Morning or evening – when is the best time to train? A new study suggests that gender matters.
Researchers at the US University of Skidmore examined what exercise brings to women and men at different times of the day. To do this, 27 women and 20 men completed a training program developed by the researchers, including a meal plan. For twelve weeks, they trained under supervision for 60 minutes on four days a week, some between 6:30 a.m. and 8:30 a.m. and the other between 6:00 p.m. and 8:00 p.m.
The study was published in the journal Frontiers in Physiology.
Result: It is much more effective for men to train in the evening. For women it depends on what they want to achieve.
“We show here for the first time that in women, morning exercise reduces abdominal fat and blood pressure, while in women, evening exercise increases muscle strength, power and upper body endurance, and improves overall mood and feelings of satiety,” according to study director Dr. Paul Arciero. “We have also shown that in men, evening training Lowers blood pressure, lowers heart disease risk, makes you feel tired and burns more fat than morning exercise.”
It comes as no surprise to Jörn Giersberg that the optimal times of day for exercise are different for men and women.
The qualified sports scientist and personal trainer explains: “Men have to ‘warm up’ first. There have long been indications that their ideal training time for weight training is between 3 p.m. and 5 p.m. Than are muscles and tendons warm. Women already respond to low to moderate exercise intensity, no matter what time of day.”
Women could train harder
The fact that the training units have such a different effect on the sexes could be due to physiological differences. “Women have a higher percentage of body fat (intramuscular fat). And they only produce a tenth of the testosterone that men do. Testosterone is crucial for building muscle. So women can’t get as much strength as men, their bodies react differently to the training,” says Giersberg.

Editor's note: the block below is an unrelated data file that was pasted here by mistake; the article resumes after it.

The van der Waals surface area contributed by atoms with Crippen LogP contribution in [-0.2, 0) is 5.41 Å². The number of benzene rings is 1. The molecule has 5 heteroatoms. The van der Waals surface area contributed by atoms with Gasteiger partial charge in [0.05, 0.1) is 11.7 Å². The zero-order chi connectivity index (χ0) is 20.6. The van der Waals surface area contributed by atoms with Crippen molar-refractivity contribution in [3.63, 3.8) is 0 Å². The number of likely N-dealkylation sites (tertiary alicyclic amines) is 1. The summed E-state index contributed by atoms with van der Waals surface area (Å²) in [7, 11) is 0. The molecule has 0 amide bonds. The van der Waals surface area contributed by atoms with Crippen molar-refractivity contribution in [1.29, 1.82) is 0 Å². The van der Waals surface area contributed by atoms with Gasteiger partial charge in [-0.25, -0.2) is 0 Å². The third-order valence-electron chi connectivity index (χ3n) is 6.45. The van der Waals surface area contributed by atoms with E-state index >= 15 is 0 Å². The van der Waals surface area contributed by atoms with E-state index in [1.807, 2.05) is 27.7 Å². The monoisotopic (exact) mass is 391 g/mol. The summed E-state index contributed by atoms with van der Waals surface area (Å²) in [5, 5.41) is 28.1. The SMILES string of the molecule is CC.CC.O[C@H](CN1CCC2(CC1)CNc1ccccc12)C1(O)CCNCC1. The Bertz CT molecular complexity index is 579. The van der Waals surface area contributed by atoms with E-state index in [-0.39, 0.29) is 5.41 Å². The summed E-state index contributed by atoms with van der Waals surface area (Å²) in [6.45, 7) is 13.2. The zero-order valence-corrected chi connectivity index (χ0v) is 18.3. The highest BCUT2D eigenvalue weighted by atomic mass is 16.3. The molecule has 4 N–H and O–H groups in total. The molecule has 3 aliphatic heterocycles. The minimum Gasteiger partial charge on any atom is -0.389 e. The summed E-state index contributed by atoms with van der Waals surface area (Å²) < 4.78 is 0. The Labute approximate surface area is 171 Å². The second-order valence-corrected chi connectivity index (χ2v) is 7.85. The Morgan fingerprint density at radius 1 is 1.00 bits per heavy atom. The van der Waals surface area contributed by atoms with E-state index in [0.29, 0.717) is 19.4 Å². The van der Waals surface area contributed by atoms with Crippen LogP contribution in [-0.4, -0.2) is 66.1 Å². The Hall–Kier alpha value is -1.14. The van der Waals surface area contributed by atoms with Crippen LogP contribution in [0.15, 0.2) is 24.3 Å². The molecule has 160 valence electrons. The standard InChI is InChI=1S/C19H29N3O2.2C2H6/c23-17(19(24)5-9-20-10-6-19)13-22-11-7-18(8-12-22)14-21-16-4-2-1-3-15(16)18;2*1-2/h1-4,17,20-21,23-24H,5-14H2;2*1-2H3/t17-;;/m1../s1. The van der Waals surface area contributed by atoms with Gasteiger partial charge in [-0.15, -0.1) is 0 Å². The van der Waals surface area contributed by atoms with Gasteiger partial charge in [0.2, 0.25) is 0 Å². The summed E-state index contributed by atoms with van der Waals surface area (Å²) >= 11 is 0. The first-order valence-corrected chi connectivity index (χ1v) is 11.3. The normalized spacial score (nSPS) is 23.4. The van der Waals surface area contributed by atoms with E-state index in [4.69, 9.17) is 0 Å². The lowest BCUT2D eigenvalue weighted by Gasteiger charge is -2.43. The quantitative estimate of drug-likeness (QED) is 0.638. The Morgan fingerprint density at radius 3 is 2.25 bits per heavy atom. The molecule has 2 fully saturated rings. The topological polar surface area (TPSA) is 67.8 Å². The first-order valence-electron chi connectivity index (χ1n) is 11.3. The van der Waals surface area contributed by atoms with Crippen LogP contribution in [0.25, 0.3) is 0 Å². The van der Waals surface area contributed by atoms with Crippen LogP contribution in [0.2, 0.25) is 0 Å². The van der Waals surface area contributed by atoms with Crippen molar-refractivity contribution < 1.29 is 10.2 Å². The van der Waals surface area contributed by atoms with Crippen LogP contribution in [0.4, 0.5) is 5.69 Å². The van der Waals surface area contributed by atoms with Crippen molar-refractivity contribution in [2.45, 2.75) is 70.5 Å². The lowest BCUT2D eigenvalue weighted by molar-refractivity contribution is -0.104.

On the other hand, the training intensity can also play a role: “Female recreational athletes do endurance sports more often and use lighter weights for strength training. This is a mistake in my experience, because women benefit from higher intensities when they want to lose weight or shape their figure.”
The sports expert would not readily advise slavishly adapting one’s own training times to the study results. “The effects described in the study are interesting – but certainly above all for competitive athletes. They can train at any time, but recreational athletes cannot. In addition to work and family, it is often difficult to exercise regularly at all,” says Giersberg.
Train – no matter when!
His appeal: “Basically, training always works, no matter when – the main thing is that you move! Your personal feeling and your individual needs come first.” But if it is possible, he would always recommend tackling more intensive exertion in the afternoon or evening and moderate-intensity sport earlier in the day.
In the study, training took place in the evening between 6 p.m. and 8 p.m. However, evening physical exertion upset the inner clock – sleep disorders, headaches and exhaustion threaten. Until when is sport in the evening safe?
“I think if you train for an hour at 7 p.m. or 7.30 p.m., you’re on the safe side. Then there is enough time to rest afterwards. If, exceptionally, it gets later, that’s usually not a problem, but that shouldn’t become a regular occurrence,” warns Giersberg.